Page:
Unleash the Silence: Compassion for Surviving Siblings

Losing my beloved sisters Jane and Margie impacted my life in ways I did not comprehend until years later. Their passing shaped the person I am today. With hard work, support, guidance, and the cheering of many, I re-discovered Judy after 30 years.

The topic I choose to unleash, although extremely sensitive, needs to be heard. When a family experiences the death of a child/sibling, the entire family suffers a tremendous absence. Losing a sibling instills an immeasurable void. Very often, surviving siblings face an arduous burden of taking care of our parents and are not allowed the liberty of grieving ourselves.

I endured an immense loss. Sibling bonds provide an exclusive connection with a code unspoken. A sibling may know you better than you know yourself. They share a family history. Often you can be brutally honest and even fight with a sibling one minute, then laugh the next.

The path of grief charts a unique road to each individual. Walls come up in order to protect ourselves and the ones we love the most. Lines of communication become fractured. My parents and I never talked about my sisters because it was too painful for them. This resulted in many lost memories of Jane and Margie, a source of upset and distress for me. Memories are the core for me as I honor my sisters and keep them in my heart.

Jane’s life was cut tragically short at age 22. Margie and I composed words about Jane that our young rabbi included in his eulogy. He seemed to comprehend the importance of the sibling relationship.

Often times, surviving siblings do not seem important in the mourning process. Two incidents surrounding Margie’s passing illustrate this. The first presented itself in another rabbi’s eulogy. The rabbi made no reference to the sibling relationships, no mention of how much Margie meant to me. He totally missed the mark about siblings.

The second incident I remember vividly. After the funeral, as I waited for the babysitter to bring my young daughters,  I felt utterly alone. One of my parents’ friends, the only one who seemed to realize I appeared to be missing, found me and asked how I was. What a deep hollow void inside.

What about me? I always felt I had to be the cheerleader and bring light to everyone, crushing my own hurt, sorrow and pain. My parents lost not only one but two daughters. No one seemed to pay attention to my heartache and my feelings. I put myself on an incredibly busy path without time to think. I acted the part I thought I needed to play for everyone else. My identity disappeared.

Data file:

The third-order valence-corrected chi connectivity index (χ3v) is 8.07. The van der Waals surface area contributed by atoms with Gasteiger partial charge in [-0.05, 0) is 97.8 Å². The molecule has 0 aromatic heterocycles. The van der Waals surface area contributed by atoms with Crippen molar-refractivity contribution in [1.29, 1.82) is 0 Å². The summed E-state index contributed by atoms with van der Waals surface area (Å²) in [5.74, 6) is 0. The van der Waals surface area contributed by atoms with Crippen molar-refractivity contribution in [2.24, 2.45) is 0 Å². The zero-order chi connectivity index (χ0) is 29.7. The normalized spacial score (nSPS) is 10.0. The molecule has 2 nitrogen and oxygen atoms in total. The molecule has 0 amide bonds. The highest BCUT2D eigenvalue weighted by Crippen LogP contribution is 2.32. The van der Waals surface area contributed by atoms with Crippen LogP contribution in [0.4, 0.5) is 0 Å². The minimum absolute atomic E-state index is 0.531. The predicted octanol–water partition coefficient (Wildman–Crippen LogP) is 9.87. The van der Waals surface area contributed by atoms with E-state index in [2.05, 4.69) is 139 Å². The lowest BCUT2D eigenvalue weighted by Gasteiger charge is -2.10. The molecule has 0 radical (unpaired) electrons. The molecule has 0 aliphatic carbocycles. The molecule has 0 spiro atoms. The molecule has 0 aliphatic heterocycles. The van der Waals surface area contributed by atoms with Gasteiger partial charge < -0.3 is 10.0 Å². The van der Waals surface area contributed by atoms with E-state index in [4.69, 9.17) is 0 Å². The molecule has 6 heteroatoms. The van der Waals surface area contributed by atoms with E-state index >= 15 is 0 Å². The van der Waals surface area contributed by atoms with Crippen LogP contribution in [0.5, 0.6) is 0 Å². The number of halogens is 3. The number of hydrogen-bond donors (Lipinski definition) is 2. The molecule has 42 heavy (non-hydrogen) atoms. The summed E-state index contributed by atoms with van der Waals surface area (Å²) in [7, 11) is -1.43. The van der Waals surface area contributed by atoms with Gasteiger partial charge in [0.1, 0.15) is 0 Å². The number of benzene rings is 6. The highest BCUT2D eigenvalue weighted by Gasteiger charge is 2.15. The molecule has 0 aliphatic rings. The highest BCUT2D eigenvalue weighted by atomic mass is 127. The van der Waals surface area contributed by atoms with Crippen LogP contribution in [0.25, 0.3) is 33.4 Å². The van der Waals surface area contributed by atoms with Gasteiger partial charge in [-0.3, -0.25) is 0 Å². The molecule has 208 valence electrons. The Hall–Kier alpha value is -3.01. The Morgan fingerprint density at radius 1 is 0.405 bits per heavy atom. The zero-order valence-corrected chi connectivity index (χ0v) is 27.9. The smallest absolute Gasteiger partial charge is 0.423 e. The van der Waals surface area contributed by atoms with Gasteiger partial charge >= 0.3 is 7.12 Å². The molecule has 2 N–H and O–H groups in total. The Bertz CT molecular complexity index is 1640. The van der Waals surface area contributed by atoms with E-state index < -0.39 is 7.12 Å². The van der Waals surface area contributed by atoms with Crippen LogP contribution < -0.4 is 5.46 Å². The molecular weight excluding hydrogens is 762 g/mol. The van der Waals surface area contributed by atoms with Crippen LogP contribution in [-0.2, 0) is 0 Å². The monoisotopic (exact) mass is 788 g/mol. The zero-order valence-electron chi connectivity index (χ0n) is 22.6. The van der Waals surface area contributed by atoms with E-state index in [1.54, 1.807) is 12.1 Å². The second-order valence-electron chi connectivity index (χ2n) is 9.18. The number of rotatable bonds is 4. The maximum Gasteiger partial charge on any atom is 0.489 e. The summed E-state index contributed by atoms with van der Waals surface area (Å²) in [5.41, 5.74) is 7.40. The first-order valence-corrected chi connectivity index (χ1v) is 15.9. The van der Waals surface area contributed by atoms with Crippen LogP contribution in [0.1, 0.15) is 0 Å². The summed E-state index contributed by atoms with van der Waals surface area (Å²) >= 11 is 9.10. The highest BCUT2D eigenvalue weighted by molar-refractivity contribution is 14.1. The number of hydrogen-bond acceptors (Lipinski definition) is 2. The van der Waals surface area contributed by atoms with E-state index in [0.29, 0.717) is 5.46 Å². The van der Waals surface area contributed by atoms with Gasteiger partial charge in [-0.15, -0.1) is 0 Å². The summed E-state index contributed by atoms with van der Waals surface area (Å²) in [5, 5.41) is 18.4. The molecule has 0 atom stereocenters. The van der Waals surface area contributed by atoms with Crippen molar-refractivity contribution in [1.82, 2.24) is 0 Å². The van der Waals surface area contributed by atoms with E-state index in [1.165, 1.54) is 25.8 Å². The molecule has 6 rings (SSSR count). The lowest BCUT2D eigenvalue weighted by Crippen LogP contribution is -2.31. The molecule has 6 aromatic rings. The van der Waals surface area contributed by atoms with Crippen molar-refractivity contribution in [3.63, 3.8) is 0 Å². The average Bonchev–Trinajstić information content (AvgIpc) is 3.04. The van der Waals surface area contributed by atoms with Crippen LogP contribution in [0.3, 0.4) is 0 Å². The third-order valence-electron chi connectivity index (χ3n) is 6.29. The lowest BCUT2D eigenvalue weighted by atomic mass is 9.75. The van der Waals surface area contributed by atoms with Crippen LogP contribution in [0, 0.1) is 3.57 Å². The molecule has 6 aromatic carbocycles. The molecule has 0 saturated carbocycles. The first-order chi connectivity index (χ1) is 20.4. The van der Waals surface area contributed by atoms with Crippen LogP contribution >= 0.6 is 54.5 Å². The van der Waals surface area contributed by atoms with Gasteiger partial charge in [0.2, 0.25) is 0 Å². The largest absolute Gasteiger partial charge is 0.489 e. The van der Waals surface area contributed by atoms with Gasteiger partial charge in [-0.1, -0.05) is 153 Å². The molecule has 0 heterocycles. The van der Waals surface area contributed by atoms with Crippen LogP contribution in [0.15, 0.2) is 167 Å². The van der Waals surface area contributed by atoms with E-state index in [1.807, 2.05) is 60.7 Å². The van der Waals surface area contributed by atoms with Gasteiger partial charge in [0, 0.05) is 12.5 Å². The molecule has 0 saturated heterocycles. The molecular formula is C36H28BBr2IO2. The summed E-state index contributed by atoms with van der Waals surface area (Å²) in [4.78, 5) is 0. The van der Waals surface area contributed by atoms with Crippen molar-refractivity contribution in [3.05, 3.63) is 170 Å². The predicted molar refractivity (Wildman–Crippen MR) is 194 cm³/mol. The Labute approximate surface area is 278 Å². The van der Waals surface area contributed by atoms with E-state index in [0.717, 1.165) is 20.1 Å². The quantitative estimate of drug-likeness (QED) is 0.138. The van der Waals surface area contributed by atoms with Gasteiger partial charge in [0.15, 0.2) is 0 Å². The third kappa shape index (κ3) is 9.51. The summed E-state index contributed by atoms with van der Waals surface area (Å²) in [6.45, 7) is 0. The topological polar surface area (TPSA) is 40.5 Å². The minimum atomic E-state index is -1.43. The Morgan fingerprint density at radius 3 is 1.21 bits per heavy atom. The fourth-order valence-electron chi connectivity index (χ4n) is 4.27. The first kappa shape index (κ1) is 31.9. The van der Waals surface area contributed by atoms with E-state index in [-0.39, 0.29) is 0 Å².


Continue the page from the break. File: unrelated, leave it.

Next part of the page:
Who am I now without my siblings? Being the sole survivor and now an only child instilled an intense pressure and a role foreign to me. Being the middle of three girls, I often felt pushed aside from my two sisters. Always in the background, now I had to take center stage and be there for my parents.

I tried so hard to be the daughter for three and should have remained true to my core, Judy the shy, introverted, middle sister. When my sisters died, all that vanished. There was no roadmap to guide me on where to go or who to be. I had no one to share or understood what missing and being without my siblings meant.

As we take steps to navigate our lives that are forever changed, and continue to change, I have learned several lessons. The first being when I lowered the walls and allowed myself to feel I opened the door and wonderful people came into my life. Another lesson extremely hard to comprehend by taking care of me selfish does not come into play, a new uncharted territory. I have to be me not filling a space for two lost sisters.

I do not know what the future holds, but now I have the tools to be stronger and have my sisters to carry me along. We cannot go back. We did the best at that time. It is complicated, challenging and emotional. Bottom line, love prevails.

 

 

 

 

 

Judy Lipson

More Articles Written by Judy

I am a sister who sadly lost both my sisters. I lost my younger beloved sister Jane died at age 22 in an automobile accident in 1981, and my older beloved sister Margie passed away at age 35 after a 20-year battle with anorexia and bulimia in 1990. I am the sole surviving sibling. As the Founder and Chair of “Celebration of Sisters,” this annual ice skating fundraiser honors and commemorates the lives and memories of my beloved sisters to benefit The John D. Stoeckle Center for Primary Care Innovation at Massachusetts General Hospital in Boston, MA. The event is scheduled the first Sunday in November as Jane’s birthday was November 6th and Margie’s November 8th. We celebrate all lost siblings, their legacies as they live on in all of us. Since the inception of Celebration of Sisters in 2011, I have embarked on the journey to mourn the losses of my beloved sisters that had been suppressed for 30 years. The process unmistakably the greatest challenging time in my life proved to be the most empowering, enlightening and freeing. Now that I am allowing my sisters and their memories to return to my heart where they truly belong, I am re-discovering myself, happier and more at peace. I share my love of ice-skating as a skating instructor in the learn to skate programs at the Babson Skating School and Bay State Skating School, and as the Volunteer Coordinator for the Therapeutic Skating Program at The Skating Club of Boston. I live in Boston and am the mother of two grown daughters. It is my goal to advocate for sibling loss to insure surviving siblings are neither alone nor forgotten.

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